Friday, March 14, 2014

Broad Agreement: Walker Job Creation Promise Will Fail

Though Scott Walker promised repeatedly in his 2010 and 2012 gubernatorial campaigns he'd oversee the creation of 250,000 new private-sector jobs in a first term, only 106,100 such jobs - - less than half the promised total - - have been created during his first three years in office.

The source for that computed shortfall?
The Wisconsin Department of Workforce Development - - a Walker cabinet agency run by his appointees - - and reported by the Journal Sentinel
The report also shows a drop in the state's unemployment rate, and the slowly improving national economy should lift Wisconsin's boat, too - - but the so-so jobs gains under Walker could have been spun more positively by his handlers if Walker had not over-promised during his campaign.
For the record - - this is the second time that a Walker administration cabinet department projected that Walker would fall far short of the 250,000-new-jobs pledge, as The Wisconsin State Journal reported in October, 2011:
The Department of Revenue report released Friday predicts that by 2014, the state will have added only 136,000 jobs in the private sector compared with 2010. The job growth estimate was down 43,000 from the department's previous report released in June.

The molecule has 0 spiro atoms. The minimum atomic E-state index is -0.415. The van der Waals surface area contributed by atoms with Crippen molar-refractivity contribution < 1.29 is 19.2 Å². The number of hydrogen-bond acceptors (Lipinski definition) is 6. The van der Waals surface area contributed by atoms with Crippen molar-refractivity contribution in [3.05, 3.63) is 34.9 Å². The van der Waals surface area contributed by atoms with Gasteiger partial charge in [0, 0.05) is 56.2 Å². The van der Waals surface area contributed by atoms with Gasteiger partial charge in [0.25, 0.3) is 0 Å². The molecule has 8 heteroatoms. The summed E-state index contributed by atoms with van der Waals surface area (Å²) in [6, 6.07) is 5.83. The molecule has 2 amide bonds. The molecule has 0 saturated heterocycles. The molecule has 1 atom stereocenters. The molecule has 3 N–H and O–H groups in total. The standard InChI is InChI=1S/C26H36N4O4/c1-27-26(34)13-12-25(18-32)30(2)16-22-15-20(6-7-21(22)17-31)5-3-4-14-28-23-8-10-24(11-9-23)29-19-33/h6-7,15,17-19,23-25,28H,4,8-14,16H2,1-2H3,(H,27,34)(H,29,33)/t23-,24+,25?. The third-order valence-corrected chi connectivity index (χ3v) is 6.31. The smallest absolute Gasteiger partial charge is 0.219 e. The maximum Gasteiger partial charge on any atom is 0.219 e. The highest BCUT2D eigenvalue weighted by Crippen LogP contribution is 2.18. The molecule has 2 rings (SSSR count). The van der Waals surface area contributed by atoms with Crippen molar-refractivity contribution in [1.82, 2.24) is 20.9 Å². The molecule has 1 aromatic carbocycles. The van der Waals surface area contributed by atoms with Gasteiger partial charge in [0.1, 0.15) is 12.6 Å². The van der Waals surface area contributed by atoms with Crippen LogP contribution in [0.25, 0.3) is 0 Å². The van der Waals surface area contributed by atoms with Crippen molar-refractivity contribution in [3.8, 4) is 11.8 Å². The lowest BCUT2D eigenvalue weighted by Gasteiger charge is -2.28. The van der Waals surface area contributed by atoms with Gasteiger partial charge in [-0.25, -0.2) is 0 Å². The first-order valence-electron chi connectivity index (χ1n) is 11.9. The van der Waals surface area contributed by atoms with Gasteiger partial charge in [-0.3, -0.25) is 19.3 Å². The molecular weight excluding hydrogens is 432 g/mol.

Maybe someday we'll find out how the tightly-controlled Walker campaign and cautious candidate himself could have fallen into this self-inflicted trap.
That tactical mistake, combined with documented performance failures at the Wisconsin Economic Development Corporation - - a cabinet department remade into a public-private corporation to give Walker a chance as agency chairman to showcase executive, job-creating skills - - will be a drag on Walker's 2014 re-election campaign and possible 2016 national GOP presidential candidacy.
The 2014 election is less than nine months away - - a pretty long time in the worlds of politics and economic data collection - - and Wisconsin's economy could squeeze out enough growth to boost Wisconsin from the 37th job-growth ranking nationally that the Journal Sentinel says is our current, sluggish lot:
The most recent quarterly census, released in December, showed that Wisconsin added private-sector jobs at a 1.0% rate in the 12 months from June 2012 through June 2013, which ranked the state 37th among the 50 states in the pace of job creation during that period. The quarterly report tracks the economy in rolling 12-month increments, measured every three months.
Under the quarterly census, Wisconsin has trailed the national rate of job creation since July 2011. The United States created private-sector jobs at a rate of 1.9% in the latest 12-month period, nearly double Wisconsin's 1.0% rate.
The newspaper also quotes an expert who doesn't think this suggests that Walker can keep the jobs-promise:
Mathematically, it appears unlikely that Wisconsin will meet Walker's employment objectives, said Marquette University economics professor Abdur Chowdhury.